The mystery surrounding Bernard Madoff's $50bn Ponzi scheme deepened further last night as it emerged there was no evidence the alleged fraudster traded a single share on behalf of his clients, reports The Guardian .
America's financial industry regulatory authority, told the Guardian that in more than 40 years examining the books of Madoff's brokerage, investigators never saw a share traded on behalf of his investment advisory business.
Madoff is said to have confessed that his investment business was a Ponzi scheme that siphoned $50bn from friends, charities and thousands of others. The brokerage, meanwhile, was a legitimate business trading shares wholesale on behalf of investment banks, mutual funds and other institutions.
"Our investigations of Bernard Madoff's broker dealership showed no evidence that any shares were ever traded on behalf of his investment advisory business," a spokesman for Finra said, adding that the regulator had been looking at his books since 1960.
KENNETH CLARK RETURNS to the Conservative front bench today in David Cameron's biggest gamble since becoming leader, according to The Times.
The former Chancellor becomes the new Shadow Business Secretary and will take on the recently returned Lord Mandelson, though as MP and peer respectively the two will not face each other in Parliament.
Mr Cameron decided to risk the wrath of the Tory Right, and to face down reservations among some of his closest supporters, in the interests of bolstering his frontbench team with one of the few Conservative heavyweights remaining in the Commons.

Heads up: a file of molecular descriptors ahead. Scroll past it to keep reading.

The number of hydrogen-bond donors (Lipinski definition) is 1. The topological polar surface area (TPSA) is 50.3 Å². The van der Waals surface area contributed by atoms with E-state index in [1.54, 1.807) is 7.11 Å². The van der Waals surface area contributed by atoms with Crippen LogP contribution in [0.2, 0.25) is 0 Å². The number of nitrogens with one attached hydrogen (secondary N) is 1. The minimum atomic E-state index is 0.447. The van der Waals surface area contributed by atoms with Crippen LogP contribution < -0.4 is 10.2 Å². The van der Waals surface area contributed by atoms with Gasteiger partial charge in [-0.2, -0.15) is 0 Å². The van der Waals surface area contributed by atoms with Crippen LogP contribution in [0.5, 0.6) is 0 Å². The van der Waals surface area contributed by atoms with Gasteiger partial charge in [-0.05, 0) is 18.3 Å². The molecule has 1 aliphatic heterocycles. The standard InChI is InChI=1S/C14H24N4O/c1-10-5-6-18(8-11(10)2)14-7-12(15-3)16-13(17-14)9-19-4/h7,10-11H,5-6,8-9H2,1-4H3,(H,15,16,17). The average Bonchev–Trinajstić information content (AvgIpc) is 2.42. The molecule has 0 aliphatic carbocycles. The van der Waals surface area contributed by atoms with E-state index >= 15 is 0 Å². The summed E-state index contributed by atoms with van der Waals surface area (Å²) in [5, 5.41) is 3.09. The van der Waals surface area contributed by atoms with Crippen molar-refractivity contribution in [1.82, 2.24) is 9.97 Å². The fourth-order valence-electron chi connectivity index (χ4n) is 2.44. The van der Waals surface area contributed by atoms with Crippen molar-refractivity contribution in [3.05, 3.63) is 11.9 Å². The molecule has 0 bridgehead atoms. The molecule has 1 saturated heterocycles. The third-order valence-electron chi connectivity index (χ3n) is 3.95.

The return of the party's leading Europhile would have seemed unthinkable until only recently, but the Tory leader has taken him on his word that he will not make trouble on the issue.
A LEADING IRISH ECONOMIST has called on Dublin to threaten withdrawal from the euro unless Europe's big powers do more to rescue Ireland's economy, says The Telegraph.
"This is war: countries have to defend themselves," said David McWilliams, a former official at the Irish central bank.
"It is essential that we go to Europe and say we have a serious problem. We say, either we default or we pull out of Europe," he told RTE radio.
"If Ireland continues hurtling down this road, which is close to default, the whole of Europe will be badly affected. The credibility of the euro will be badly affected. Then Spain might default, Italy and Greece," he said.
Mr McWilliams, a former UBS director and now prominent broadcaster, has broken the ultimate taboo by evoking threats to precipitate an EMU crisis, which would risk a chain reaction across the eurozone's southern belt, where yield spreads on state bonds are already flashing warning signals. The comments reflect growing bitterness in Dublin over the way the country has been treated after voting against the EU's Lisbon Treaty.IFAonline
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Switching 'hard and expensive'
Smaller funds still packing a punch
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